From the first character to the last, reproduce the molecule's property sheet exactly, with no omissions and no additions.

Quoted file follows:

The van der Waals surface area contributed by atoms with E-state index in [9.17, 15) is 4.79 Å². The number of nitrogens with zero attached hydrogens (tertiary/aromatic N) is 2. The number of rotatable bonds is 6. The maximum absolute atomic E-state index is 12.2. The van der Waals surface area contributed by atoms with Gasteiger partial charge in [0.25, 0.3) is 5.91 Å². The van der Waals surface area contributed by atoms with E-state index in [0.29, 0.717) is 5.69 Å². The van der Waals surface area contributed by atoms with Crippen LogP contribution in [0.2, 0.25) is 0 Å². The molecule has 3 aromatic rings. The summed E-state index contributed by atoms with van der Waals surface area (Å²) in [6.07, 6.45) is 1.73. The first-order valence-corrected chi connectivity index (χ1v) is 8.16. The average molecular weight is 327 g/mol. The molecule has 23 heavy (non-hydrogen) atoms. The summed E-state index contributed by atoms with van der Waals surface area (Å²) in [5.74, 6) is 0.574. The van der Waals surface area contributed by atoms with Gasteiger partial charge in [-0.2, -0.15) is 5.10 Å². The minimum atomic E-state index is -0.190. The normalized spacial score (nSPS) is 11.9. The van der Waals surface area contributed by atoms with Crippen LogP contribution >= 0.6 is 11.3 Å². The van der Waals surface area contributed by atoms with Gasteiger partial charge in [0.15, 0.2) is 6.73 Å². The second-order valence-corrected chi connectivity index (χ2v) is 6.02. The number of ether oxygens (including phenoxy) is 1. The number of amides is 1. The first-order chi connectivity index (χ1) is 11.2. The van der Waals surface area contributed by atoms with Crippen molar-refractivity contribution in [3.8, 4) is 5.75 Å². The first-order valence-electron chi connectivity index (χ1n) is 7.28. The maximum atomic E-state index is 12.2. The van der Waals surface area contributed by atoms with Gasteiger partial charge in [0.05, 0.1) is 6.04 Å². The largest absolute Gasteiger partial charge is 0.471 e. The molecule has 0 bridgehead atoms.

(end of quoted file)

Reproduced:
The van der Waals surface area contributed by atoms with E-state index in [9.17, 15) is 4.79 Å². The number of nitrogens with zero attached hydrogens (tertiary/aromatic N) is 2. The number of rotatable bonds is 6. The maximum absolute atomic E-state index is 12.2. The van der Waals surface area contributed by atoms with Gasteiger partial charge in [0.25, 0.3) is 5.91 Å². The van der Waals surface area contributed by atoms with E-state index in [0.29, 0.717) is 5.69 Å². The van der Waals surface area contributed by atoms with Crippen LogP contribution in [0.2, 0.25) is 0 Å². The molecule has 3 aromatic rings. The summed E-state index contributed by atoms with van der Waals surface area (Å²) in [6.07, 6.45) is 1.73. The first-order valence-corrected chi connectivity index (χ1v) is 8.16. The average molecular weight is 327 g/mol. The molecule has 23 heavy (non-hydrogen) atoms. The summed E-state index contributed by atoms with van der Waals surface area (Å²) in [5.74, 6) is 0.574. The van der Waals surface area contributed by atoms with Gasteiger partial charge in [-0.2, -0.15) is 5.10 Å². The minimum atomic E-state index is -0.190. The normalized spacial score (nSPS) is 11.9. The van der Waals surface area contributed by atoms with Crippen LogP contribution >= 0.6 is 11.3 Å². The van der Waals surface area contributed by atoms with Gasteiger partial charge in [0.15, 0.2) is 6.73 Å². The second-order valence-corrected chi connectivity index (χ2v) is 6.02. The number of ether oxygens (including phenoxy) is 1. The number of amides is 1. The first-order chi connectivity index (χ1) is 11.2. The van der Waals surface area contributed by atoms with Crippen molar-refractivity contribution in [3.8, 4) is 5.75 Å². The first-order valence-electron chi connectivity index (χ1n) is 7.28. The maximum atomic E-state index is 12.2. The van der Waals surface area contributed by atoms with Gasteiger partial charge in [0.05, 0.1) is 6.04 Å². The largest absolute Gasteiger partial charge is 0.471 e. The molecule has 0 bridgehead atoms.